The diagnosis of the boy’s condition is:

A) Erb’s Palsy
B) Cerebrovascular Accident
C) Klumpke’s palsy
D) Ulnar and Median combined nerve injury
E) Pseudoparalysis

Best answer: C

This is a case of obstetric Brachial palsy involving C8, T1 (Klumpke's Palsy).

Erb's palsy involves upper roots only. 

Combined nerve injuries can present in a similar fashion; however, low ulnar and Median nerve lesions will not have weakness of FDP and FDS. 

Author : Dr. S Mohamed Azeem

 

10. Regarding an open tibial shaft fracture in a patient presenting to a hospital without onsite plastic surgery available. The best cause of an action is:

A) Resuscitation of the patient and early (within 6 hours) debridement of the wound without stabilisation and Plastics review of the patient at an elective clinic
B) Resuscitation and early transfer of the patient to an appropriate specialist centre for combined Plastics and Orthopaedic intervention
C) Resuscitation of the patient, debridement and skeletal stabilisation with no plan in place for definitive soft tissue coverage
D) Washout with 2L saline and hydrogen peroxide within resus and plan for formal debridement by Plastic surgeons available within 24 hours
E) Debridement and skeletal stabilisation at local centre with plan in place for transfer to centre with Plastics for definitive soft tissue coverage within 72 hours

Best Answer B

BOAST 4 - guidelines

Although the last option is commonly occurs, this is not considered optimal treatment and is only suitable if patient cannot be transferred to specialist centre before need for initial debridement

 

9.  A 34 year old male is being resuscitated in Accident & Emergency department following a road traffic accident. 

What is the most important test to assess adequacy of fluid replacement resuscitation?

A) Lactic acid < 2 mmol/L
B) Urine output of 0.25 ml/kg/hr
C) Stability of Glasgow Coma Score
D) Decreased pulse pressure
E) Increased heart rate

Best answer: A

Rapid fluid resuscitation with crystalloid isotonic solution is the mainstay therapy for hypovolemic shock. Blood replacement is also indicated if the estimated blood loss is greater than 30% of the total volume (class III).

Adequate response to fluid resuscitation includes increased urinary output (> 0.5ml/kg/hr), improved Glasgow Coma Score, Decreased capillary refill, increased blood pressure, increased Mean arterial pressure, and decreased heart rate. 

The important blood test is lactic acid, which is increased if the shock is severe enough to cause anaerobic metabolism. Successful resuscitation in a shock patient will lead to a falling lactate levels (<2.0mmol/L).

Author : Firas Arnaout

 

8.  A 25 years old man was assaulted with a knife in the axillary region. He presented with weakness of shoulder abduction. Which nerve branch of the brachial plexus is most likely to have been transacted? 

A) Thoracodorsal nerve of the posterior cord
B) Musculocutaneus nerve of the lateral cord
C) Ulnar nerve of the medial cord
D) Suprascapular nerve of the superior trunk
E) Axillary nerve of the posterior cord

Best answer: E

The brachial plexus is formed from the ventral rami of C5-T1 nerve roots. Thoracodorsal nerve of the posterior cord innervates latisimus dorsi. Musculocutaneous nerve from lateral cord supply biceps, coracobrachialis and brachialis.The ulnar nerve from the medial cord supplies muscles to the wrist and hand only. The supra scapular nerve is a branch of the superior trunk and supplies the supraspinatus.therefore will cause weakness of abduction. However,this nerve emerges in the neck between anterior and middle scalene muscles ,and more likely to be transacted in neck injuries.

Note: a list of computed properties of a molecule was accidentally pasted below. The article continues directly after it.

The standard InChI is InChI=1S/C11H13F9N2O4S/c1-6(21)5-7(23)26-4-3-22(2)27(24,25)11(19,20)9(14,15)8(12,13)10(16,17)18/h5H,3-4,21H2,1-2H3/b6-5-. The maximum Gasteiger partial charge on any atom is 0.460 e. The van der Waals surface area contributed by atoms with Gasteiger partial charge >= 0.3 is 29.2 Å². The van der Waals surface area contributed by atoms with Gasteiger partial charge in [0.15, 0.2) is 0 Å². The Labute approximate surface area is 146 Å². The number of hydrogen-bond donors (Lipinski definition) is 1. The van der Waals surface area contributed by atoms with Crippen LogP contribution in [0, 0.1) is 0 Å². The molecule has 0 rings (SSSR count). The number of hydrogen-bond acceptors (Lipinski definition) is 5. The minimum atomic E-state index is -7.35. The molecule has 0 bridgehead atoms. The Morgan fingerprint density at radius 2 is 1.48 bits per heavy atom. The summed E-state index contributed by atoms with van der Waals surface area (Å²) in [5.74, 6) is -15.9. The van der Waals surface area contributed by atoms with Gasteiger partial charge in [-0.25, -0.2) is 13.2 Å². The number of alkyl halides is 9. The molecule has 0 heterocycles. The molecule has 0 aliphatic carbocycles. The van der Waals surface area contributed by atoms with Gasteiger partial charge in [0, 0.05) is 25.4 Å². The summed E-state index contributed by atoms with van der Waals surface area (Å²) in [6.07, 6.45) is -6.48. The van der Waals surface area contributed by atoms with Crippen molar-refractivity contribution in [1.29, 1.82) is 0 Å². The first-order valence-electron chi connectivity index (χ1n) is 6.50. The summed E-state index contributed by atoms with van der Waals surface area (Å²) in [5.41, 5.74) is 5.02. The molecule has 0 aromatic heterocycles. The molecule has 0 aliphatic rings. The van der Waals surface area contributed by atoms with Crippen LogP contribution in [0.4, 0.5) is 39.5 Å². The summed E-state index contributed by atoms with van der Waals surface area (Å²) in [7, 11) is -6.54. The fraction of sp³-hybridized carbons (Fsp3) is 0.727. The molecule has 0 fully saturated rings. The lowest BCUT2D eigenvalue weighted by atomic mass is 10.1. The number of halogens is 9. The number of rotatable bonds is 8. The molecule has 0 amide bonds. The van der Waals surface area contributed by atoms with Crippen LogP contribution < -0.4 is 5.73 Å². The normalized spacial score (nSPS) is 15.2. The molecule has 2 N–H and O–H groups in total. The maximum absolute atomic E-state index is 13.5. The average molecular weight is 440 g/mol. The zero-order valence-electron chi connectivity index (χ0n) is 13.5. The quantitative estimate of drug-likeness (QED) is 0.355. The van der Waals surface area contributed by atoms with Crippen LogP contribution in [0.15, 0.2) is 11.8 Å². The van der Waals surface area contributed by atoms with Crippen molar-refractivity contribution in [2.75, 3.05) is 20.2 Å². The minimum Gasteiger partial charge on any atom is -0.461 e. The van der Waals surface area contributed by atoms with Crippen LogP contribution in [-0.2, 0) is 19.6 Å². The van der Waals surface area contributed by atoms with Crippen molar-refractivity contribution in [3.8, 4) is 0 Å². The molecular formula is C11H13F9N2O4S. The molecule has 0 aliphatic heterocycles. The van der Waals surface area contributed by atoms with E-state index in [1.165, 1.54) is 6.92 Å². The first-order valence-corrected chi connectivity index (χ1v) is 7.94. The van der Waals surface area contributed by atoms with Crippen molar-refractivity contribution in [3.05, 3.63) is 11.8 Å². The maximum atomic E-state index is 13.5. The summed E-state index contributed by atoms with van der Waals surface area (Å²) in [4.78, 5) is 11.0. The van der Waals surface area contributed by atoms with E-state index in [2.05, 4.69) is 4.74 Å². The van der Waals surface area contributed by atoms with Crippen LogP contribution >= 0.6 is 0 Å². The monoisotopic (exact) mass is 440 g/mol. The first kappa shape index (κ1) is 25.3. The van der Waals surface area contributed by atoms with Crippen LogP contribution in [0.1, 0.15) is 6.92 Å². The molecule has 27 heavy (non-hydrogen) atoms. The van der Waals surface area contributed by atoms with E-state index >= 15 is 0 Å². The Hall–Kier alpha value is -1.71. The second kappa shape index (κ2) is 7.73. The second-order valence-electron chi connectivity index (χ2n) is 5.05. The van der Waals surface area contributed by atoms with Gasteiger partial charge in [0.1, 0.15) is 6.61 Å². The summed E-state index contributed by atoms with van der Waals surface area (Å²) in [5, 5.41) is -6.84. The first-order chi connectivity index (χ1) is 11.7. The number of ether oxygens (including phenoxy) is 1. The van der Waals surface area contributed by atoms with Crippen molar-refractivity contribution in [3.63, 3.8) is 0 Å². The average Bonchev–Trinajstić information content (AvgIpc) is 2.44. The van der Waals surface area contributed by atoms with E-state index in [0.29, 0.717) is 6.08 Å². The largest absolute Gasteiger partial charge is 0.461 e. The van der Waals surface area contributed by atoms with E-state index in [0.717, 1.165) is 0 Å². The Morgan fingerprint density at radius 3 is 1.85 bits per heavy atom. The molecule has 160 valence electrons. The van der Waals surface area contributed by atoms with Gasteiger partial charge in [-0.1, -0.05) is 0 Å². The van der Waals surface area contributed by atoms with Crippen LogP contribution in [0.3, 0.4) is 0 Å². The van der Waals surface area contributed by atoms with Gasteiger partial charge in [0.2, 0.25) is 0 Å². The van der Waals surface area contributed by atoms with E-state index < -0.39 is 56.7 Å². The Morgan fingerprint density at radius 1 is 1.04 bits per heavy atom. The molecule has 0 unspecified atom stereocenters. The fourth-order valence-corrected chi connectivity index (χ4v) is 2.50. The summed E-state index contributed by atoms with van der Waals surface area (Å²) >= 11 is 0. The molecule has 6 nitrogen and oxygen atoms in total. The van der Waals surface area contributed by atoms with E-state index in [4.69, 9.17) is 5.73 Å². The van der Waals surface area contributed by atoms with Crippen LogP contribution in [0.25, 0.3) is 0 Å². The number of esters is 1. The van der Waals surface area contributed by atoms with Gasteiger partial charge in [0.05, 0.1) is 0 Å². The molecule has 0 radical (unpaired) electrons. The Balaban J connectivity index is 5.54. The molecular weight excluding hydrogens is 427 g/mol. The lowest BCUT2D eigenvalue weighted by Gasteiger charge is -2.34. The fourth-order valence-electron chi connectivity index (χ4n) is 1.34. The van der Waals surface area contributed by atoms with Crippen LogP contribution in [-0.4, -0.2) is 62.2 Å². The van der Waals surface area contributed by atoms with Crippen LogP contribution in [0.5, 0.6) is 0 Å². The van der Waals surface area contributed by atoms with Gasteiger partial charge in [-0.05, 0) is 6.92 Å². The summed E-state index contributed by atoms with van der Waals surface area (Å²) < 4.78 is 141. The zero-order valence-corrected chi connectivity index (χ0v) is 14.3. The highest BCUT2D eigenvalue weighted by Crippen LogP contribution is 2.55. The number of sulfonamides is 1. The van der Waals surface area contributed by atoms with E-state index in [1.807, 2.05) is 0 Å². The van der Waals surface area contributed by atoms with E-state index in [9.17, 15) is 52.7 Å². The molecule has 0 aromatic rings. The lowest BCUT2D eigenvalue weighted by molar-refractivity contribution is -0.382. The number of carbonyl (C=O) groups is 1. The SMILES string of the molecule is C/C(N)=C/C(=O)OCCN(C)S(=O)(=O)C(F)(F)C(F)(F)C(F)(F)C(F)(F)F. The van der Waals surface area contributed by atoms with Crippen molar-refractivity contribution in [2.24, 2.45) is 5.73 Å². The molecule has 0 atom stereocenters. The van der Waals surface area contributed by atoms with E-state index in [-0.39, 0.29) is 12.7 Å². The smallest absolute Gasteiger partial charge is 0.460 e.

The axillary nerve of the posterior cord supplies the deltoid muscle which is the main shoulder abductor.

Author : Firas Arnaout

 

7.  A 55 -years-old man sustains an open fracture of the radius which was treated with open reduction and internal fixation. This operation was complicated with radial nerve injury which did not improve at follow up. 

Which of the following treatments will best restore function?

A)Transfer of pronator teres to extensor carpi radialis brevis
B)Transfer of deltoid to triceps
C)Transfer of the flexor carpi radialis to extensor digitorum and the palmaris longus to the extensor pollicis longus 
D)Transfer of pectoralis major to biceps
E)Transfer of common flexors tendon to the humerus

Best answer: C

 

For radial nerve palsy in the forearm palsy, the most beneficial transfers include transferring the flexor carpi radialis to the finger extensors (to restore finger extension) and palmaris longus to the extensor pollicis longus (to restore extension of the thumb).

In radial nerve palsy in the forearm, the patient has adequate wrist extension due to intact ECRL (providing radial wrist extension) supplied by the radial nerve proximal to the elbow.

Transfer of pronator teres to extensor carpi radialis brevis,and Transfer of deltoid to triceps are indicated in radial nerve palsy .

Transfer of pectoralis major to biceps and transfer of common flexors tendon to the humerus are both indicted in musculocutaneous nerve palsy. 

Ref: Ropars M, Dréano T, Siret P, Belot N, Langlais F. Long-term results of tendon transfers in radial and posterior interosseous nerve paralysis. J Hand Surg Br. 2006 Oct; 31(5):502-6.

Author :Firas Arnaout

 

6.  A football player fell on his flexed knee with the foot in plantar flexion. On examination, he has a positive quadriceps active test .